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School board, state officials discuss school calendar

During a special called work session between the Stanly County Board of Education and local state officials Tuesday morning at Atrium Stanly, the idea of granting more control of the school calendar to local elected officials was one of the main issues discussed.

Aside from the school board members and Superintendent Dr. Jeff James and Albemarle Mayor Ronnie Michael, the state officials included Rep. Wayne Sasser (R-Stanly), Rep. Scott Brewer (D-Stanly) and State Sen. Carl Ford (R-Stanly). Democrat Geoffrey Hoy, who is challenging Ford this year, was also in attendance.

Though school calendars were originally decided by local school boards with input from citizens, the N.C. General Assembly passed a school calendar law in 2004, enacted in 2005, at the urging of the tourism industry. The law said schools can start no earlier than the Monday closest to Aug. 26 and end no later than the Friday closest to June 11.

Many school districts in the western part of the state would like to start school earlier in the summer, but many of the eastern districts, especially those that depend on summer tourism, want to keep the schedule the way it is.

When asked what was preventing counties from having more control over their school calendars, Ford said it is due to tourism in the East, with many people scared they would lose business and seasonal employees if schools started earlier in the summer.

James said there are 13 school districts that are operating on a year-round schedule, which has allowed them to start earlier than other school districts. He said Stanly County Schools is not going that route “because it’s not completely clear on what year-round means.”

SCS is in the process of drafting a 2021-2022 school calendar. James said it would include having exams before Christmas and it would better align with community colleges and four-year universities. He said the calendar should come out of the calendar committee in February and be presented before the full school board to vote on a draft before it is presented to the General Assembly.

“We’re trying to align the calendar with what’s best for kids,” James said.

When students leave for the holiday break, “they’re not worried about studying for their exams coming up when they come back in January,” James said, adding that research shows the break is detrimental to student test scores.

James said a shift of two weeks in the school calendar “is not that detrimental” because people can still plan summer vacations at the beach and the eastern counties can still take in tourism revenue. The current school calendar, with the mandated start and stop times, “is not a student-friendly calendar,” James said.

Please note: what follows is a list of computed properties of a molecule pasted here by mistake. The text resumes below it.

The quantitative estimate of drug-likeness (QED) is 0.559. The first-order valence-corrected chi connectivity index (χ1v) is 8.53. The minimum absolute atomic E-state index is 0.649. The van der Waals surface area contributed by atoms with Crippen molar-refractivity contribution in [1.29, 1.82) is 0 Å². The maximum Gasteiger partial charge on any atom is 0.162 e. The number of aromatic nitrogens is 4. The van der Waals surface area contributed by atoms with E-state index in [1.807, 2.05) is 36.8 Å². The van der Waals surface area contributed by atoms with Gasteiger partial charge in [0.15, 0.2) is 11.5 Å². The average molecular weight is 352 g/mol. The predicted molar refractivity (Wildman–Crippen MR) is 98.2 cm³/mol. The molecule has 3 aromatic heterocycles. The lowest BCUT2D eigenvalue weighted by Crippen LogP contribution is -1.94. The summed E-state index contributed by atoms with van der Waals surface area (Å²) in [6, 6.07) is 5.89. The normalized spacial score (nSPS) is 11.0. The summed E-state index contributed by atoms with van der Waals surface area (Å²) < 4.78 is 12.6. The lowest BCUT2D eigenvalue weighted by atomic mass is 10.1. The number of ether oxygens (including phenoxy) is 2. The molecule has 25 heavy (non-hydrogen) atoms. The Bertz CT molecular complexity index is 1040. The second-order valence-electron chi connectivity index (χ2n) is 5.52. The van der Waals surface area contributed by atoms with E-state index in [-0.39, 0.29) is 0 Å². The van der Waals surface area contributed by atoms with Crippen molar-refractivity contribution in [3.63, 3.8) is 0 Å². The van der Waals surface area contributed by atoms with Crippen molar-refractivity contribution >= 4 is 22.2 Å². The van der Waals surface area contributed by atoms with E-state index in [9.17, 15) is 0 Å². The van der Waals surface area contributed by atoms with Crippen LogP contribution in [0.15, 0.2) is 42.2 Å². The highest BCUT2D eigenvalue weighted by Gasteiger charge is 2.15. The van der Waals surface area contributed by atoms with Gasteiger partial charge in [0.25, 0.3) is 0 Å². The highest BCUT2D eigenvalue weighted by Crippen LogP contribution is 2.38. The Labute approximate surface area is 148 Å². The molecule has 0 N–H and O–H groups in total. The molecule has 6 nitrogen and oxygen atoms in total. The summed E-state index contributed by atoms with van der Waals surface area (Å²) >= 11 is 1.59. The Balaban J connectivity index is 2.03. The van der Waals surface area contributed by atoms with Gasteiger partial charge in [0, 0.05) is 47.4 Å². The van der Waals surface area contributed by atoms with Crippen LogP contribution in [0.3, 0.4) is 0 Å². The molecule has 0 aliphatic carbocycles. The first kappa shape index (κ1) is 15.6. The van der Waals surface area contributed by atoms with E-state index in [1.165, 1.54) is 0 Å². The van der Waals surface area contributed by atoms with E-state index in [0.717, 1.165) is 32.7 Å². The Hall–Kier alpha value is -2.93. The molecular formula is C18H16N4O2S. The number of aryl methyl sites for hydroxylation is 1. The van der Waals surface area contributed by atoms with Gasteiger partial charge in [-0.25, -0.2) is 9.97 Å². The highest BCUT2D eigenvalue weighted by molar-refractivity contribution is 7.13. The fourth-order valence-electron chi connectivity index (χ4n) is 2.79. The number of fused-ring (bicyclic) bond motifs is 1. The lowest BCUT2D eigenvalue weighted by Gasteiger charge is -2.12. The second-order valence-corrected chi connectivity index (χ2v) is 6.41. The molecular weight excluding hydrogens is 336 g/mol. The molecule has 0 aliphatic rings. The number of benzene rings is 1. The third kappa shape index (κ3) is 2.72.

A school calendar with more local control would also allow SCS to better prepare for days when school gets canceled due to snow, floods or any other weather-related events.

Sasser said and Rep. Linda Johnson introduced a local bill last year for Cabarrus and Stanly to alter the school schedule, but the bill failed. Ford said he has also introduced bills each year to alter the school schedule, but nothing has happened.

“This issue is about worse than the Mason-Dixon line,” School Board Chairman Melvin Poole said.

School board member Anthony Graves asked if there was anything the county could do to affect the school calendar on the state level.

While Ford said there was not, he did say some school districts that operate a year-round calendar have figured out ways to start school at an earlier date. He mentioned Kannapolis City Schools added around 15 minutes of instructional time per day and that allowed them to start school two weeks early.

“I’d hate to think that our coastal economy is so fragile that two weeks is going to sink the ship,” Poole said, adding that a possible compromise would be to have two state calendars and let the eastern counties operate on their own.

James said SCS has looked at other models from some of the 13 school districts that operate year-round schedules, including Kannapolis City Schools, Lincoln County Schools and Anson County Schools.

 

 

 

 

About Chris Miller

Chris Miller has been with the SNAP since January 2019. He is a graduate of NC State and received his Master's in Journalism from the University of Maryland. He previously wrote for the Capital News Service in Annapolis, where many of his stories on immigration and culture were published in national papers via the AP wire.

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